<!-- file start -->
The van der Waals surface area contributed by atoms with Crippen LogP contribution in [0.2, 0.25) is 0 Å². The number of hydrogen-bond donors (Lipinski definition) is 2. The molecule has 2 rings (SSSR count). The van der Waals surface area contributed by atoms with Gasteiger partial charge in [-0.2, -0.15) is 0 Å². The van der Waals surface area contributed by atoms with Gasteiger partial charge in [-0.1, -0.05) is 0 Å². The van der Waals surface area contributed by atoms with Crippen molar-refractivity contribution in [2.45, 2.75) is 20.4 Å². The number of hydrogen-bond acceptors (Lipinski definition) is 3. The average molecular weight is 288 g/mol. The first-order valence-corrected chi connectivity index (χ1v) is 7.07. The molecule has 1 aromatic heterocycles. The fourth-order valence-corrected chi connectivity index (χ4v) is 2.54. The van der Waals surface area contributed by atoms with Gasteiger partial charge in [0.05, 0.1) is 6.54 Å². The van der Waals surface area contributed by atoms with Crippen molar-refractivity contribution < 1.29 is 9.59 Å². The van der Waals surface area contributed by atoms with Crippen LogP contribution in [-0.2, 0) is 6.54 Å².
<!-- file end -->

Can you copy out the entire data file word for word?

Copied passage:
The van der Waals surface area contributed by atoms with Crippen LogP contribution in [0.2, 0.25) is 0 Å². The number of hydrogen-bond donors (Lipinski definition) is 2. The molecule has 2 rings (SSSR count). The van der Waals surface area contributed by atoms with Gasteiger partial charge in [-0.2, -0.15) is 0 Å². The van der Waals surface area contributed by atoms with Gasteiger partial charge in [-0.1, -0.05) is 0 Å². The van der Waals surface area contributed by atoms with Crippen molar-refractivity contribution in [2.45, 2.75) is 20.4 Å². The number of hydrogen-bond acceptors (Lipinski definition) is 3. The average molecular weight is 288 g/mol. The first-order valence-corrected chi connectivity index (χ1v) is 7.07. The molecule has 1 aromatic heterocycles. The fourth-order valence-corrected chi connectivity index (χ4v) is 2.54. The van der Waals surface area contributed by atoms with Gasteiger partial charge in [0.05, 0.1) is 6.54 Å². The van der Waals surface area contributed by atoms with Crippen molar-refractivity contribution < 1.29 is 9.59 Å². The van der Waals surface area contributed by atoms with Crippen LogP contribution in [-0.2, 0) is 6.54 Å².